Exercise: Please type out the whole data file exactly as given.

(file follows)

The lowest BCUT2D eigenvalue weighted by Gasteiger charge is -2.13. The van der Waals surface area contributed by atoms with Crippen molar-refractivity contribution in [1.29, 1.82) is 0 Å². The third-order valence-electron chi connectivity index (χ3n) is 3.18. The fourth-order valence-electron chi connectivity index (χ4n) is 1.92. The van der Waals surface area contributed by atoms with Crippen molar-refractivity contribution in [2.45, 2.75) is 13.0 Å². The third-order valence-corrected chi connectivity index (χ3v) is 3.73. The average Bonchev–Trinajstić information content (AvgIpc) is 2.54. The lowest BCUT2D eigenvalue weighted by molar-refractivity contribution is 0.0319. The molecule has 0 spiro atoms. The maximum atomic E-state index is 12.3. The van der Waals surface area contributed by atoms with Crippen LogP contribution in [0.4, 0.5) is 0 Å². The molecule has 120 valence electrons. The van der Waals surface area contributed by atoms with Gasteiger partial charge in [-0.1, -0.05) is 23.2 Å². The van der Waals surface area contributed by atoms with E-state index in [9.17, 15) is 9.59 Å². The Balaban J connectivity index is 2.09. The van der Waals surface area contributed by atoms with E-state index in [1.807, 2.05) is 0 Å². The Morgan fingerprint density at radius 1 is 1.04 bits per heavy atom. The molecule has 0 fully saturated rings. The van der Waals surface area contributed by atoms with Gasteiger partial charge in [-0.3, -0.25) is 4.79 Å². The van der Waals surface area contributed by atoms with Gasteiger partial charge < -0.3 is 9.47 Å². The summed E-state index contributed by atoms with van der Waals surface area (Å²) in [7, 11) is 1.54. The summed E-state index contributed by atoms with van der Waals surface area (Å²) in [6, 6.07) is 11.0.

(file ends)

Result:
The lowest BCUT2D eigenvalue weighted by Gasteiger charge is -2.13. The van der Waals surface area contributed by atoms with Crippen molar-refractivity contribution in [1.29, 1.82) is 0 Å². The third-order valence-electron chi connectivity index (χ3n) is 3.18. The fourth-order valence-electron chi connectivity index (χ4n) is 1.92. The van der Waals surface area contributed by atoms with Crippen molar-refractivity contribution in [2.45, 2.75) is 13.0 Å². The third-order valence-corrected chi connectivity index (χ3v) is 3.73. The average Bonchev–Trinajstić information content (AvgIpc) is 2.54. The lowest BCUT2D eigenvalue weighted by molar-refractivity contribution is 0.0319. The molecule has 0 spiro atoms. The maximum atomic E-state index is 12.3. The van der Waals surface area contributed by atoms with Crippen LogP contribution in [0.4, 0.5) is 0 Å². The molecule has 120 valence electrons. The van der Waals surface area contributed by atoms with Gasteiger partial charge in [-0.1, -0.05) is 23.2 Å². The van der Waals surface area contributed by atoms with E-state index in [9.17, 15) is 9.59 Å². The Balaban J connectivity index is 2.09. The van der Waals surface area contributed by atoms with E-state index in [1.807, 2.05) is 0 Å². The Morgan fingerprint density at radius 1 is 1.04 bits per heavy atom. The molecule has 0 fully saturated rings. The van der Waals surface area contributed by atoms with Gasteiger partial charge in [-0.3, -0.25) is 4.79 Å². The van der Waals surface area contributed by atoms with Gasteiger partial charge < -0.3 is 9.47 Å². The summed E-state index contributed by atoms with van der Waals surface area (Å²) in [7, 11) is 1.54. The summed E-state index contributed by atoms with van der Waals surface area (Å²) in [6, 6.07) is 11.0.